I’m not privy to the tech just introduced in Lending Pit II, but, as a rule, vendor systems in securities finance were optimized for benchmarking. Their table structures, key fields, and SQL queries weren’t designed for surveillance or even for compliance. However, the new distributed tech of blockchains and shared ledgers offers data scientists a fresh start and may well be flexible enough to platform the analytics. Down the road, smart contracts can help banks to sort through the data and tag suspicious trades for further inspection. That level of functionality wasn’t in my original design specs for the Lending Pit.
Q. Is this the project that brought you out of ‘semi-retirement’?
A. Yes, I was intrigued to answer the critics, who have become quite vocal.
Those who say that securities finance is a platform for widespread fraud and manipulation, where thieves routinely deploy the assets of widows and orphans to steal from government treasuries, are wrong. There are also those who claim that proxy votes are being unknowingly sold to hedge funds. Every industry has a few bad apples. But the men and women in securities finance, by and large, are honest and dedicated stewards of the assets they’re given to manage.
We can create an answer to the critics’ charges of malfeasance, just as we did ten years ago when we educated the regulators about the mistakes of the empty voting critics. Personally, I’m not interested in ancient history. I’m sure others are working diligently on researching old loans. But I would like to leave a way for the new loans to be seen as legitimate, so the field is accepted as honest and I don’t have to scratch off the last 30 years of my CV.
Q. Will we work with RMA, SIFMA, and DTCC again, as during the Empty Voting project?
A. We will work with any organization that can help the Market Posse.
We will certainly work again with trade groups and industry utilities and with our forensic consulting colleagues and the platform vendors for distributed ledger technologies.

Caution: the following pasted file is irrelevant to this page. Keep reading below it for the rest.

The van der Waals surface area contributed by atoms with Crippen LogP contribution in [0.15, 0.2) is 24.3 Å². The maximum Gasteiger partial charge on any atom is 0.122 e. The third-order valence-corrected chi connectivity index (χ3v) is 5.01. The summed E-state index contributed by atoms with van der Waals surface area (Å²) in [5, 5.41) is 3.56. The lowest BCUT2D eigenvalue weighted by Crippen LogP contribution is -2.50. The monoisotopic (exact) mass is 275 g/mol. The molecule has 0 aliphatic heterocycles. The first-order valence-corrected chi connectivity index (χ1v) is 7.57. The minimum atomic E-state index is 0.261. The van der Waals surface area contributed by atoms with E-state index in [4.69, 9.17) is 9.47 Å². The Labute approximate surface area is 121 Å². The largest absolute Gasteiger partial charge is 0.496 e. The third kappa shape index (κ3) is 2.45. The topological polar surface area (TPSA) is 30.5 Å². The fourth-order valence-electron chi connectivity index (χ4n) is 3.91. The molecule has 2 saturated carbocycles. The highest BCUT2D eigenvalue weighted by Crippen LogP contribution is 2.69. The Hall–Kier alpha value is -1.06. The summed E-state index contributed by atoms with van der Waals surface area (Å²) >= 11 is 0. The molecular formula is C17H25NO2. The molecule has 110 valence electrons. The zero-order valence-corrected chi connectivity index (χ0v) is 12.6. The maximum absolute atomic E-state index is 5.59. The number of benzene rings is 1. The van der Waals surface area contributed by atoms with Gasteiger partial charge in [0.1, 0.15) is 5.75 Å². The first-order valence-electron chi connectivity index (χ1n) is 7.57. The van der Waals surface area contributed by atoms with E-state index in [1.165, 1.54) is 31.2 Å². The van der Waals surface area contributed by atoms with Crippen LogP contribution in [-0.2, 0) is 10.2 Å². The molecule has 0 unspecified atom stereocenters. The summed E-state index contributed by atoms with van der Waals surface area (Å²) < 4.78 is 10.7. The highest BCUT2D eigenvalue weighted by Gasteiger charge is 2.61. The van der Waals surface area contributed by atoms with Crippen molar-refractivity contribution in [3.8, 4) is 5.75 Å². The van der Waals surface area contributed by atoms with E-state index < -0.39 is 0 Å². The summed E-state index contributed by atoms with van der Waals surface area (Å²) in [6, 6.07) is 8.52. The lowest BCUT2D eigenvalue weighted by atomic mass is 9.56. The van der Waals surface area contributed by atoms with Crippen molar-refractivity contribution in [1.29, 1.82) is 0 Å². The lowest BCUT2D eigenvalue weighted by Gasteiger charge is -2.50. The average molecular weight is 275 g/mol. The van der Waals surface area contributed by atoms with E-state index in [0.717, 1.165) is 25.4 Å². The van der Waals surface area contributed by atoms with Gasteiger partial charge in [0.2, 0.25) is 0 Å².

My own history working with industry utilities goes back to 1974 when I opened the first ADR account at the brand-new Depository Trust Company. That’s me on the left, in my double-knit pinstriped suit, proudly showing our pin-feed position report to Bill Spencer, president of First National City Bank; to Dick Banks, my boss; and to our DTC rep. NSCC was one of ASTEC’s first consulting clients, for a technical assessment of challenges onboarding the custodian banks into the brokers’ Continuous Net Settlement system. In fact, the first time that I ever saw a personal computer was a Heathkit that Jack Nelson, NSCC’s first president, had on his conference table in 1982.
More on that another time, perhaps.
Q. Who else will be helping the Market Posse?
A. In our next blog, I will introduce Eric Poer, lead forensic accounting partner at FTI Consulting, to explain how he and his team exposed the largest consumer fraud in U.S. history.
FTI Consulting, on behalf of the independent directors on the Wells Fargo board, was engaged by the law firm of Shearman & Sterling to organize and examine data held in scores of systems going back many years. Eric Poer will explain how his team approached the challenge of collecting, analyzing, and collating the data to determine the breadth of the sales practice issues and determine their origins. FTI’s analysis was conducted in the cloud in virtual sandboxes, then collated with unstructured data (i.e., emails, interviews, etc.) and summarized in expert reports and exhibits.
Eric, with 25 years of experience in regulatory inquiries, investigations, and disputes, was also my analytical partner in our support of the tax claims pursued in federal bankruptcy court by Lehman’s unsecured creditors committee. Together, we will explain how we mapped the cross-border loans by Lehman’s subsidiaries to show their economic substance and confirm the legitimacy of the $450 million in foreign tax credits that the U.S. Internal Revenue Service had disallowed.